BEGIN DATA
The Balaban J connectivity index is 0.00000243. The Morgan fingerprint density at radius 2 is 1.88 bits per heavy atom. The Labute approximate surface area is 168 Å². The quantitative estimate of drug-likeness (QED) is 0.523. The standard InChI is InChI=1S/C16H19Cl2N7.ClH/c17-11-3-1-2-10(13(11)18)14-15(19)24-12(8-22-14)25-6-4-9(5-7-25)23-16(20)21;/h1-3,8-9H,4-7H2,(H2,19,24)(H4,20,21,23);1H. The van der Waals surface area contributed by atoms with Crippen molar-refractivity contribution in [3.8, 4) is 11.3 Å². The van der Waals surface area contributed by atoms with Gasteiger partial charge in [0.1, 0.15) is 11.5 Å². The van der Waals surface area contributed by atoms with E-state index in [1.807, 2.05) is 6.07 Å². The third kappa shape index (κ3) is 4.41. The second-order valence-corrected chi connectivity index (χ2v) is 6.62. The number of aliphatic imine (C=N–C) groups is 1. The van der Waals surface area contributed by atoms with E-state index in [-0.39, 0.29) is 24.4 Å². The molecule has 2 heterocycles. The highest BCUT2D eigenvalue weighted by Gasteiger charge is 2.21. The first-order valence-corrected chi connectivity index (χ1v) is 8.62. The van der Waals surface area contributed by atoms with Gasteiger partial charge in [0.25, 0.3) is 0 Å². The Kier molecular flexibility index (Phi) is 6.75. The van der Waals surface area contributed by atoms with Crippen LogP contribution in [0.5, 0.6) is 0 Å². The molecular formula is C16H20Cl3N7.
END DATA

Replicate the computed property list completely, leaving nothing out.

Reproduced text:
The Balaban J connectivity index is 0.00000243. The Morgan fingerprint density at radius 2 is 1.88 bits per heavy atom. The Labute approximate surface area is 168 Å². The quantitative estimate of drug-likeness (QED) is 0.523. The standard InChI is InChI=1S/C16H19Cl2N7.ClH/c17-11-3-1-2-10(13(11)18)14-15(19)24-12(8-22-14)25-6-4-9(5-7-25)23-16(20)21;/h1-3,8-9H,4-7H2,(H2,19,24)(H4,20,21,23);1H. The van der Waals surface area contributed by atoms with Crippen molar-refractivity contribution in [3.8, 4) is 11.3 Å². The van der Waals surface area contributed by atoms with Gasteiger partial charge in [0.1, 0.15) is 11.5 Å². The van der Waals surface area contributed by atoms with E-state index in [1.807, 2.05) is 6.07 Å². The third kappa shape index (κ3) is 4.41. The second-order valence-corrected chi connectivity index (χ2v) is 6.62. The number of aliphatic imine (C=N–C) groups is 1. The van der Waals surface area contributed by atoms with E-state index in [-0.39, 0.29) is 24.4 Å². The molecule has 2 heterocycles. The highest BCUT2D eigenvalue weighted by Gasteiger charge is 2.21. The first-order valence-corrected chi connectivity index (χ1v) is 8.62. The van der Waals surface area contributed by atoms with Gasteiger partial charge in [0.25, 0.3) is 0 Å². The Kier molecular flexibility index (Phi) is 6.75. The van der Waals surface area contributed by atoms with Crippen LogP contribution in [0.5, 0.6) is 0 Å². The molecular formula is C16H20Cl3N7.